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Earthquake shakes Mexico, latest in series of strong quakes around world

April 12, 2012 12:00:00 AM PDT
A powerful earthquake hit off the coast of Mexico overnight, the latest in a string of strong quakes around the world.

According to the U.S. Geological Survey, a 6.9-magnitude earthquake hit the Santa Isabel area, which is between the Baja Peninsula and the northern state of Sonora, just after midnight local time.

The temblors woke up residents living near the Gulf of California, but authorities said the quake did not result in injuries or major damage.

These quakes came just hours after a 6.4-magnitude quake struck near a sparsely populated area in the mountains of western Mexico on Wednesday. The quake swayed buildings in Mexico City, which is nearly 200 miles away, causing people to evacuate into the streets.

Seismologists say they came too far apart for the quakes to be related.

"While one earthquake makes others more likely, they're mostly very nearby and smaller and we call them aftershocks," said Dr. Lucy Jones, a USGS seismologist.

Mexico's earthquake followed a cluster of quakes around the Ring of Fire on Wednesday. A 5.9-magnitude earthquake in Oregon preceded the massive 8.6-magnitude quake and 8.2 aftershock in Indonesia.

Other than the aftershocks, seismologists say none of the other four quakes were related or triggered by one another.

"We see constellations in the stars. We like to make patterns out of our random distributions, but we don't see a particular correlation," said Jones.

The one thing that did flag scientists' attention was the size of the Indonesian quake for the kind of fault line. Prior to this, vertical faults have never surpassed the 8.0-magnitude mark.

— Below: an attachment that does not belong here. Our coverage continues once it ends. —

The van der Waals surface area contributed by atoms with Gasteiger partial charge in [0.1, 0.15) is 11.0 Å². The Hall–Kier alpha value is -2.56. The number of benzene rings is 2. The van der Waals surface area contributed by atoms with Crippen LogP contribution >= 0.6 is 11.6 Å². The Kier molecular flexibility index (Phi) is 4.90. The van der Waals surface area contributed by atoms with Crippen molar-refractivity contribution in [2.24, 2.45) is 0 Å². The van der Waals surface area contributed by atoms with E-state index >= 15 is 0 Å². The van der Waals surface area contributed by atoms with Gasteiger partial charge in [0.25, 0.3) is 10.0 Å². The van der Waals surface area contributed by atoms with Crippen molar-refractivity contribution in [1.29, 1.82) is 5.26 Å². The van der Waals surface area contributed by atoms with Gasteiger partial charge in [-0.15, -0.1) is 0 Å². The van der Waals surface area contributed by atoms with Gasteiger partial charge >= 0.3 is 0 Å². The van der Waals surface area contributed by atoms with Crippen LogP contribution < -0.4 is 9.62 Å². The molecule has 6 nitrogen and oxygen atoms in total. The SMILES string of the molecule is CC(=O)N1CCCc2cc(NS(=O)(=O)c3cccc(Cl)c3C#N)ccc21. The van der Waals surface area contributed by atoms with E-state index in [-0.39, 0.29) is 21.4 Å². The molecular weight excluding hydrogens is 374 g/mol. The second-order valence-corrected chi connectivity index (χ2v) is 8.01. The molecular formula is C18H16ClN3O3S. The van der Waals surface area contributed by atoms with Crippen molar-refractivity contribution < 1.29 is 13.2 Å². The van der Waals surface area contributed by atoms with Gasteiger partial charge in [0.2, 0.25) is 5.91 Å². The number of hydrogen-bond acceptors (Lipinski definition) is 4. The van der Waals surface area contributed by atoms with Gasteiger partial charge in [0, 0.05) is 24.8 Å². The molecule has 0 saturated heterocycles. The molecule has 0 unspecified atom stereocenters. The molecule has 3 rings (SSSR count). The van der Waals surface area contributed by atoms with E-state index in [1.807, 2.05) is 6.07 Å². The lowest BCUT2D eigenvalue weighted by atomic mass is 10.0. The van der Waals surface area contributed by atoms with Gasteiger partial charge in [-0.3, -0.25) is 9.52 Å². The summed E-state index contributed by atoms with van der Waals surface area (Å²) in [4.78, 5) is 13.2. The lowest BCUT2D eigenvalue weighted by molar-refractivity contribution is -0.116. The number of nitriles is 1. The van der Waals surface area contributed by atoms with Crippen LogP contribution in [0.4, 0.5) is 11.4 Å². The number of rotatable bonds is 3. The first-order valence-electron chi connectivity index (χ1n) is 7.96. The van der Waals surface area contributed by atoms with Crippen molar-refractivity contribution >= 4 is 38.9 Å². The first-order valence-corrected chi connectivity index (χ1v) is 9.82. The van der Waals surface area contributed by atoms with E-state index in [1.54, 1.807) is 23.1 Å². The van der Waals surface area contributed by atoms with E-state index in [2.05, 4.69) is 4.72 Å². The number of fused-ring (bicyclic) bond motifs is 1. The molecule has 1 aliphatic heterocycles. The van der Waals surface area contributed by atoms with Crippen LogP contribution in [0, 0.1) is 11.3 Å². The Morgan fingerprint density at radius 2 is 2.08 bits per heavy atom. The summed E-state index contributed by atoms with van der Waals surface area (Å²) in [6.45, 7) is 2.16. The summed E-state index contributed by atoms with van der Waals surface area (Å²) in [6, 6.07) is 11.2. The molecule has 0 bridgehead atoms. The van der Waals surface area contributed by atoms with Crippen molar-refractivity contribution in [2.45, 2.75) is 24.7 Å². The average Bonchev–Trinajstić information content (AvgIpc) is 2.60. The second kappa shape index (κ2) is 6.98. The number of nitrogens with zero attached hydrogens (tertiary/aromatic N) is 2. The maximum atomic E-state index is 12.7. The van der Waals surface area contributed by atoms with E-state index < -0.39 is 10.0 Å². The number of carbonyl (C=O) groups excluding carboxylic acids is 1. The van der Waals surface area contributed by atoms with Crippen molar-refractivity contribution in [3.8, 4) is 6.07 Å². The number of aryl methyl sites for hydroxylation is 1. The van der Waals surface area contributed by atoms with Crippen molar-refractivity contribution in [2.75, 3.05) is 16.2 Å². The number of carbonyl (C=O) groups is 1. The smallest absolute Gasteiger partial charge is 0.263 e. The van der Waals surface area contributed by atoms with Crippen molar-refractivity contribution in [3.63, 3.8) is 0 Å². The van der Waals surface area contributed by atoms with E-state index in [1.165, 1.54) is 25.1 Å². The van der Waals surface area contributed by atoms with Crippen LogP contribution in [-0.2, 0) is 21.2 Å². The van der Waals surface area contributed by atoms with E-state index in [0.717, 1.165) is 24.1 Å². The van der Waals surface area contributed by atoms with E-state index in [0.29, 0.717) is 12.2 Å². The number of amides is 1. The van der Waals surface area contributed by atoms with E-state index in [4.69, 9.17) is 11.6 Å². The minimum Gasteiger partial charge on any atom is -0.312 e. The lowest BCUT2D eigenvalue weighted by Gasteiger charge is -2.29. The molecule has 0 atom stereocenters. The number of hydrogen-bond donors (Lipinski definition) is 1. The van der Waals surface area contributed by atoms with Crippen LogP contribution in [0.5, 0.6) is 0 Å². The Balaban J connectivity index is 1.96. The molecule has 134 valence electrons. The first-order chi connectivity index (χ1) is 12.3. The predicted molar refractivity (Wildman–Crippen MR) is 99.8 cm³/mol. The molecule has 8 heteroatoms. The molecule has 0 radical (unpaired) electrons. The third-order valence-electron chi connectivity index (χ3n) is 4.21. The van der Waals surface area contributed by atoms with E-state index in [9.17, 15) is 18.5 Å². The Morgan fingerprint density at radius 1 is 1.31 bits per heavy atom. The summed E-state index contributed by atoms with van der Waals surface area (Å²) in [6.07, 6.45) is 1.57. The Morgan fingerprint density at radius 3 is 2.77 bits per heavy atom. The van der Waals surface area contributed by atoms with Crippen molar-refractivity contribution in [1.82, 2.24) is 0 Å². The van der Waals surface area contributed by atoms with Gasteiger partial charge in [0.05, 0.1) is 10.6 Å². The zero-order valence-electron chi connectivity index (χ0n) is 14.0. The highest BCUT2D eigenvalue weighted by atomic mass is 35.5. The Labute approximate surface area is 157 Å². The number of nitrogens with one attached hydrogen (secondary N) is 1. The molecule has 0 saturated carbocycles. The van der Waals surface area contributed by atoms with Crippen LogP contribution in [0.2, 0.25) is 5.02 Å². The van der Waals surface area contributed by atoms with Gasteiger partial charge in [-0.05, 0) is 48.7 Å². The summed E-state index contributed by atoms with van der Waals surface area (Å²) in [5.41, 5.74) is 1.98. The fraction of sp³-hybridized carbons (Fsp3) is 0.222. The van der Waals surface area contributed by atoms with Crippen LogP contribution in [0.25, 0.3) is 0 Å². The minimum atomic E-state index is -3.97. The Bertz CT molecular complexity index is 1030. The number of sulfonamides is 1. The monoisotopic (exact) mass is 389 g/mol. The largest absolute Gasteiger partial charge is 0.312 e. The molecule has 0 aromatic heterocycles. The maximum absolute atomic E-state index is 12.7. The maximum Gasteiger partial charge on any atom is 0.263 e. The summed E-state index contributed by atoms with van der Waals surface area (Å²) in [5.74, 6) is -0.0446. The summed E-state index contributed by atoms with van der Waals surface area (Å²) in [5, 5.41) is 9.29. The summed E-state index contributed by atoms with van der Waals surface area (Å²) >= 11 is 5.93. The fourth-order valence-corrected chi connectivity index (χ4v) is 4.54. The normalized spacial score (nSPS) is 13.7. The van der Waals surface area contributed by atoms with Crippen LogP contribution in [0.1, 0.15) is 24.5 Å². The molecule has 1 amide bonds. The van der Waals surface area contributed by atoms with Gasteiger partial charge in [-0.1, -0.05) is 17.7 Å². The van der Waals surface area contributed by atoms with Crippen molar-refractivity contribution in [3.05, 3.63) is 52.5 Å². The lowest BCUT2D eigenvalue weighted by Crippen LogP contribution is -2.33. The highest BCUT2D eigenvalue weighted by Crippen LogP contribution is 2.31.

"It means that scientists are going to have a lot of interesting research to do," Jones said.

The Mexico quake actually triggered two much smaller 2.6-magnitude quakes in California, one near Bakersfield and the other just north of San Francisco.

"It happened as the surface waves from Indonesia were traveling through here. We can see it on our records. You can't feel it, because by the time you get this far away, half way around the world from those earthquakes, all that's left is really long periods of shaking that takes 10 seconds to come up and 10 seconds to go down," said Jones.

Five people died of heart attacks following the Indonesian earthquakes, and there were also some minor injuries. No injuries were reported following the Mexico quake.

A powerful 7.4-magnitude quake hit southern Mexico three weeks ago, but authorities say the recent quakes were not aftershocks of that one.

Last month's big earthquake was felt strongly in the nation's capital, and it damaged hundreds of homes and killed at least two people near the border between Guerrero and Oaxaca states. Mexico's seismological service said that quake has been followed by close to 400 aftershocks, including one of magnitude 6.0.

Will all this recent activity increase the chances for a big quake in California? Seismologists say no. The fact that none of these quakes were related or triggered by one another means that California's chances are just the same as always.

The Associated Press contributed to this report.

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